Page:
Nov 30 2013

DHS collects foreign visitors’ medical histories

This week Ellen Richardson, a Canadian citizen trying to fly from Toronto to New York to board a cruise ship bound for international destinations in the Caribbean, was denied permission to transit the U.S. by the DHS, on the basis of her history of clinical depression and her previous suicide attempts in Canada — none of which had involved the police or any criminal charges.

Canadian citizens normally don’t need visas for short-duration visits to the U.S. as tourists. But U.S. law, Title 8 USC Section 1182(A)(iii)(II), forbids entry to any non-U.S. citizen who is determined “to have had a physical or mental disorder and a history of behavior associated with the disorder, which behavior has posed a threat to the property, safety, or welfare of the alien or others and which behavior is likely to recur or to lead to other harmful behavior,” unless they obtain a waiver from one of the doctors specially appointed by the DHS to examine applicants for admission to the U.S.

DHS files about people who aren’t U.S. citizens or residents aren’t subject to the Privacy Act, and the DHS and the NSA claim the authority to collect and retain pretty much any information they can obtain about foreigners, including (at least implicitly) health information and medical records.

The questions being asked in Canada are how the DHS learned of Ms. Richardson’s medical history, whether any Canadian entities disclosed private information to U.S. government agencies, and whether any Canadian laws such as PIPEDA or the Canadian Privacy Act were violated.

There appear to have been at least four ways that the DHS could have learned of Ms. Richardson’s medical history:

  1. Some Canadian entity might have knowingly disclosed information about Ms. Richardson to the DHS. This probably wouldn’t violate any U.S. law (foreigners have essentially no statutory privacy protection under U.S. law), but would almost certainly constitute a grave violation of PIPEDA and/or the Canadian Privacy Act by the responsible Canadian entity.
  2. Some Canadian entity might have outsourced or disclosed information about Ms. Richardson to an entity in the U.S., which in turn disclosed it to the DHS. Once personal data is in the U.S., no U.S. law restricts its onward transfer to third parties including the DHS or other government agencies.  Many Canadian companies (including, as we’ve previously documented, Air Canada) outsource storage and processing of personal information to companies in the U.S., or share information with U.S. business partners, affiliates, or the like.  When the details are scrutinized, almost all such cross-border data transfers violate PIPEDA and/or the Canadian Privacy Act.
  3. The NSA might have hacked some Canadian entity or intercepted intra-Canadian data transfers, and shared its findings with the DHS. Health and medical information hasn’t been specifically mentioned as a target of the NSA’s dragnet or its hacking of foreign databases, but can’t yet be ruled out.
  4. The DHS might have searched for “publicly available” information about Ms. Richardson, and happened upon her history of suicide attempts. This seems the most likely explanation, but raises the further question of how often, how systematically, and how deeply DHS components conduct these sorts of Internet or other searches.  Unfortunately, the investigations now being undertaken by Canadian privacy officials are unlikely to shed any light on this question.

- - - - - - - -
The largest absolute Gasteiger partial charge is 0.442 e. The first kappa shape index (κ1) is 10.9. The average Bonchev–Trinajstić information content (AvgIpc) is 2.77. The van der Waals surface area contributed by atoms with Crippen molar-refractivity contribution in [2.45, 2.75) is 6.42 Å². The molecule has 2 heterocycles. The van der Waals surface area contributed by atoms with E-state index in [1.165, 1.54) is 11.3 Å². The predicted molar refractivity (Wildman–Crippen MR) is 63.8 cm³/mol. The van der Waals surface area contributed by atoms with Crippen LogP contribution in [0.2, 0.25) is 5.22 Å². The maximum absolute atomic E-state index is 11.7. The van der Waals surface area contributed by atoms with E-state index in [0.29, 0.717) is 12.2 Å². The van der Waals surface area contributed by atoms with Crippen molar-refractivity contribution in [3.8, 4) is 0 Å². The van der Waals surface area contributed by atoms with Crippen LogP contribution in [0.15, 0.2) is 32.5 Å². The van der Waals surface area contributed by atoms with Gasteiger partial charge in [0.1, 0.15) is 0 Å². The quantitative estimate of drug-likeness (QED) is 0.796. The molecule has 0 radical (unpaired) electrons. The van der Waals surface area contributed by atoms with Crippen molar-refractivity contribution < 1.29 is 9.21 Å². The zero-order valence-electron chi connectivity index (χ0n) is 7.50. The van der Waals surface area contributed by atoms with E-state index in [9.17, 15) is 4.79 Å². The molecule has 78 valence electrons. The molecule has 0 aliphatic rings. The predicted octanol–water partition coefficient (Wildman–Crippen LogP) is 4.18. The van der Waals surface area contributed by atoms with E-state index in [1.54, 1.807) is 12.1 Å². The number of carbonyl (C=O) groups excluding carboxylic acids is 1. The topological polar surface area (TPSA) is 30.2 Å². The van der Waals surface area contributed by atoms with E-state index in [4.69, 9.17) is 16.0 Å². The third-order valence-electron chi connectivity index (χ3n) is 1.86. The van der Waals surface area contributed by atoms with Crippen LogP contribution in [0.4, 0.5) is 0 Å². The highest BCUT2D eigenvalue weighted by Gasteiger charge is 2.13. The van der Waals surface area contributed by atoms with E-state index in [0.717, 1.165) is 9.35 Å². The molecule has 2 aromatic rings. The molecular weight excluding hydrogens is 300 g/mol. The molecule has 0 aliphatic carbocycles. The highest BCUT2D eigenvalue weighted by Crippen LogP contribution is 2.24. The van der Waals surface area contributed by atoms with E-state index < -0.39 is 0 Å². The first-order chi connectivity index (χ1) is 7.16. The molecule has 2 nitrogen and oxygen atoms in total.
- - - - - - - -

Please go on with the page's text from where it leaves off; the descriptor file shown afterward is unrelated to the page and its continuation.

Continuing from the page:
We’d love to hear from any whistleblowers or leakers who can shed light on what happened to Ms. Richardson or, more generally, what sorts of Internet or “public-source” data about Canadian and other visitors to the U.S. the DHS is trolling and entering into its permanent files about individuals.

Nov 19 2013

Does the TSA have any “precogs”?

The TSA uses appearance profiles to decide whether to search you and/or your luggage, interrogate you, call the police, or allow you to fly. (Diagram from GAO report.)

The TSA uses appearance profiles to decide whether to search you and/or your luggage, interrogate you, call the police, or allow you to fly. (Diagram from GAO report. Click image for larger version.)

We’ve likened the TSA’s attempts to predict which travelers are would-be terrorists on the basis of  their identities and profiles to the “pre-crime” police in the fictional film, Minority Report, who use “pre-cogs” with supernatural powers to predict who will commit future crimes.

We’ve also pointed out that in reality, as distinct from Hollywood fantasy, there’s no such thing as a “precog”. The Constitution presumes that we are innocent until proved guilty, and requires probable cause (as determined by a judge, not a self-proclaimed or TSA-certified psychic) to believe that we have already committed a crime before we can lawfully be arrested.

Having said that, we’re pleased to see that members of Congress and government auditors are (finally) beginning to come to their senses — as the characters in “Minority Report” eventually did — and questioning whether the TSA really has any “pre-cogs” on its payroll, or what the TSA has gotten for its $900 million outlay on “Behavior Detection Officers” and “Screening Passengers by Observation Techniques” (SPOT).

At a hearing last week before the Subcommittee on Transportation Security of the House Committee on Homeland Security, Rep. Mark Sanford asked John Pistole, the former FBI agent who is now Administrator of the TSA, whether travelers should “have to go through a screening process based on somebody’s interpretation of what might be in your brain.” Rep. Sanford pointed that a wide variety of factors — including the TSA’s own actions — might lead to stress, fear, and the “behaviors” that the TSA has defined in a (secret) point-scoring system as indicia of terrorist intentions.

In response, Pistole admitted that, “There’s no perfect science, there’s no perfect art of this.”

“Imperfect” isn’t the right word for the SPOT program. In fact, there’s no scientific basis for it at all, according to a report and testimony at the same hearing by the Government Accountability Office.

In addition to a detailed debunking of the lack of scientific evidence to support the TSA’s claims to paranormal ability,  the GAO report gives more information than has previously been made public concerning what the TSA’s “behavior detection officers” (BDOs) actually do.

The TSA’s goal is mind reading. TSA “Behavior Detection Officers” (BDOs) are supposely trained to deduce mental states from external appearances and visible behaviors: